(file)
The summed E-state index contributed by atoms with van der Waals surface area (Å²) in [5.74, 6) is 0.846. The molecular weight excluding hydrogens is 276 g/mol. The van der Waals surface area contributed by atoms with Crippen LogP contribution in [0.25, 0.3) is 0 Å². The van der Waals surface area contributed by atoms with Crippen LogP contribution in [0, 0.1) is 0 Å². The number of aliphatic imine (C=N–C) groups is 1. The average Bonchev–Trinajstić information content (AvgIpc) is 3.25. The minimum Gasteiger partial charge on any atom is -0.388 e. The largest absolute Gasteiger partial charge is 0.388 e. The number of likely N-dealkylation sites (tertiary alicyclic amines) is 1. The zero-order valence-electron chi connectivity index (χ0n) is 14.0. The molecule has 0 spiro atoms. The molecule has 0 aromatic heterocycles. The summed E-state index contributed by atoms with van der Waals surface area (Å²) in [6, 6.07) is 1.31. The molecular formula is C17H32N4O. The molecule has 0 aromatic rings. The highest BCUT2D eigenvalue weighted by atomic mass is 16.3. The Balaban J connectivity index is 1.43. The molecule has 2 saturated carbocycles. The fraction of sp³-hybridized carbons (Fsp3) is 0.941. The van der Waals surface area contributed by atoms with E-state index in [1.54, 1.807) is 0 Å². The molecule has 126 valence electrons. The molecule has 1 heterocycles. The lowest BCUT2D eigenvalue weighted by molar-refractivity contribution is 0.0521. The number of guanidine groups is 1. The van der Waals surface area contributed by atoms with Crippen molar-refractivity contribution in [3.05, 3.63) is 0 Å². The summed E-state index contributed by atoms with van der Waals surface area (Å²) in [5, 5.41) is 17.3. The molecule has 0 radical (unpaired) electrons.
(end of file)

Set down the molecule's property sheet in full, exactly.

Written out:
The summed E-state index contributed by atoms with van der Waals surface area (Å²) in [5.74, 6) is 0.846. The molecular weight excluding hydrogens is 276 g/mol. The van der Waals surface area contributed by atoms with Crippen LogP contribution in [0.25, 0.3) is 0 Å². The van der Waals surface area contributed by atoms with Crippen LogP contribution in [0, 0.1) is 0 Å². The number of aliphatic imine (C=N–C) groups is 1. The average Bonchev–Trinajstić information content (AvgIpc) is 3.25. The minimum Gasteiger partial charge on any atom is -0.388 e. The largest absolute Gasteiger partial charge is 0.388 e. The number of likely N-dealkylation sites (tertiary alicyclic amines) is 1. The zero-order valence-electron chi connectivity index (χ0n) is 14.0. The molecule has 0 spiro atoms. The molecule has 0 aromatic heterocycles. The summed E-state index contributed by atoms with van der Waals surface area (Å²) in [6, 6.07) is 1.31. The molecular formula is C17H32N4O. The molecule has 0 aromatic rings. The highest BCUT2D eigenvalue weighted by atomic mass is 16.3. The Balaban J connectivity index is 1.43. The molecule has 2 saturated carbocycles. The fraction of sp³-hybridized carbons (Fsp3) is 0.941. The van der Waals surface area contributed by atoms with E-state index in [1.54, 1.807) is 0 Å². The molecule has 126 valence electrons. The molecule has 1 heterocycles. The lowest BCUT2D eigenvalue weighted by molar-refractivity contribution is 0.0521. The number of guanidine groups is 1. The van der Waals surface area contributed by atoms with Crippen molar-refractivity contribution in [3.05, 3.63) is 0 Å². The summed E-state index contributed by atoms with van der Waals surface area (Å²) in [5, 5.41) is 17.3. The molecule has 0 radical (unpaired) electrons.